The price of oil continues to drag down Canada’s economy and our loonie is teetering at historically low levels, yet Canadians still can’t stop talking about real estate.
So, I thought it only appropriate to dig up some not-so-old real estate facts. How about some statistics on Toronto and Vancouver condos? The information comes from the August 2014 Canada Mortgage and Housing Corporation study “Toronto/Vancouver Condominium Owner’s Report”—a survey of just under 42,500 condo-households located in Canada’s two largest cities. Here’s 14 of the most-interesting tidbits in the report:
How many condo owners are actually condo investors?
#1. Among the 42,426 Toronto and Vancouver condo-households surveyed (between August and September 2013), 82.9% owned and lived in one condo, while 17.1% owned and lived in one condo and owned at least one additional condo unit.
#2. Of the 17.1% that own investment condos, three-quarters own only one secondary condo unit, while 15.7% own two investment units and 9.8% own three or more investment condos in either Toronto or Vancouver.
How long will they keep the investment condos?
#3. Of those that did purchase an investment condo, 58.4% expected to keep this investment suite for five years or more, while 11.9% said they planned to sell within a year of purchase.
#4.The largest share of condo investors (46.3%) purchased their last unit six or more years prior to August 2013. Just over 16% purchased their investment unit in 2008 or 2009, while 33.1% purchased their last investment unit in 2010 or later.
How many investment condos are rented out?
#5. About half (or 51.2%) of the 17.1% of those condo investors rent out their investment unit. Roughly a third (36.8%) let family occupy the secondary condo purchase. Only a small percentage (6.9%) left their investment condos vacant.
How many of these condo investors carry mortgages?
#6. Just under half (42.1%) of Toronto and Vancouver condo owners surveyed did not have a mortgage on their last condo purchase.
#7. Among those condo investors that did hold a mortgage, 27.2% opted for a mortgage amortized for less than 25 years; 39.8% chose an amortization of 25 years, while only 13.1% selected a mortgage with an amortization that was greater than 25 years.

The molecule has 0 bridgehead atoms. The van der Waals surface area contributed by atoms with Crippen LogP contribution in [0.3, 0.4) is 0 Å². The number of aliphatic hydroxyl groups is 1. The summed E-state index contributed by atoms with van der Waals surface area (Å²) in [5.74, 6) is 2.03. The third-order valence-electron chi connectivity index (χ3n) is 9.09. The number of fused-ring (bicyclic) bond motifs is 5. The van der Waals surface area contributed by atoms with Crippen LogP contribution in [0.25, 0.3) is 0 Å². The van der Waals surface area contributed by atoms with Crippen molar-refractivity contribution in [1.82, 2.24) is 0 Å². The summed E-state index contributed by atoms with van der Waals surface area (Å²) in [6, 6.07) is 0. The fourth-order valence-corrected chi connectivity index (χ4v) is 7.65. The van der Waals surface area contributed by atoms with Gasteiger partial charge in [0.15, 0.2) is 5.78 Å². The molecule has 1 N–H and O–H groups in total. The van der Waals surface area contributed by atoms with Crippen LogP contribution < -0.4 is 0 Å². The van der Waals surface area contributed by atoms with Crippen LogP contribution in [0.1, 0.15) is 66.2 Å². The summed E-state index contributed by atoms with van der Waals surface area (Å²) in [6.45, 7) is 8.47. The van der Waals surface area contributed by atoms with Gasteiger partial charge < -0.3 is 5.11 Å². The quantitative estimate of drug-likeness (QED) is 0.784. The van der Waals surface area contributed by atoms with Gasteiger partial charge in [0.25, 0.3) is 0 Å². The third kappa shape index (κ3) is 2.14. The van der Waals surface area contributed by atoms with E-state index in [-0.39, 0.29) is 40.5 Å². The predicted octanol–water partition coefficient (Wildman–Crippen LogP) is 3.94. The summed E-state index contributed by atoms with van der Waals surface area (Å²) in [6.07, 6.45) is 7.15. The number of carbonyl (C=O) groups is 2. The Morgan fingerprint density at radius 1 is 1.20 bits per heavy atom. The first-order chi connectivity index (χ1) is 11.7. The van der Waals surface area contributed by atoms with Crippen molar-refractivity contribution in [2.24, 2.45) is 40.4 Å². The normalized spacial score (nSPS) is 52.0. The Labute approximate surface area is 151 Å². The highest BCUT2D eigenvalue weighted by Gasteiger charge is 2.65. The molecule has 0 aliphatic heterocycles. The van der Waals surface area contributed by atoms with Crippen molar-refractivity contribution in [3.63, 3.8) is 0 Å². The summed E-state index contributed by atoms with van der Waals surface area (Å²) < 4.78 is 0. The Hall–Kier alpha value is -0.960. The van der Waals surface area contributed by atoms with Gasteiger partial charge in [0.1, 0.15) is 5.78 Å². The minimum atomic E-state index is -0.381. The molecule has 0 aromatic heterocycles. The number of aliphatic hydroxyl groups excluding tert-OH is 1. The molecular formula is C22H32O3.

How much down payment did these condo investors put down?
#8. 47.1% of condo investors made a down payment of more than 20%, while 20.5% put down less than 20% at the time of purchase.
#9. The survey showed that 17.5% didn’t need to make a down payment, as they didn’t carry a mortgage on the investment condo.
What appreciation expectations do these condo owners have?
#10. Almost half (47.9%) of condo investors expected the value of their unit to increase in the next year (August 2013 to August 2014). However, 42.2% expected the condo value to remain the same, while 5.4% expected their condo investment to depreciate.
Some interesting additional facts…
#11. More than two-thirds (88.1%) of the condo owners did not plan on purchasing additional condo units in 2013 and 2014.
#12. Only 2.8% of those investors surveyed said their investment unit was either in pre-construction or construction phase.
#13. Just over 25% of condo investors surveyed purchased their investment condo in the pre-sale phase of a project (i.e. before the start of construction phase).
#14. The CMHC survey did not include investors that buy and hold using corporations. Nor did it include domestic or foreign investors that own a Toronto or Vancouver condo but do not reside in either municipality.
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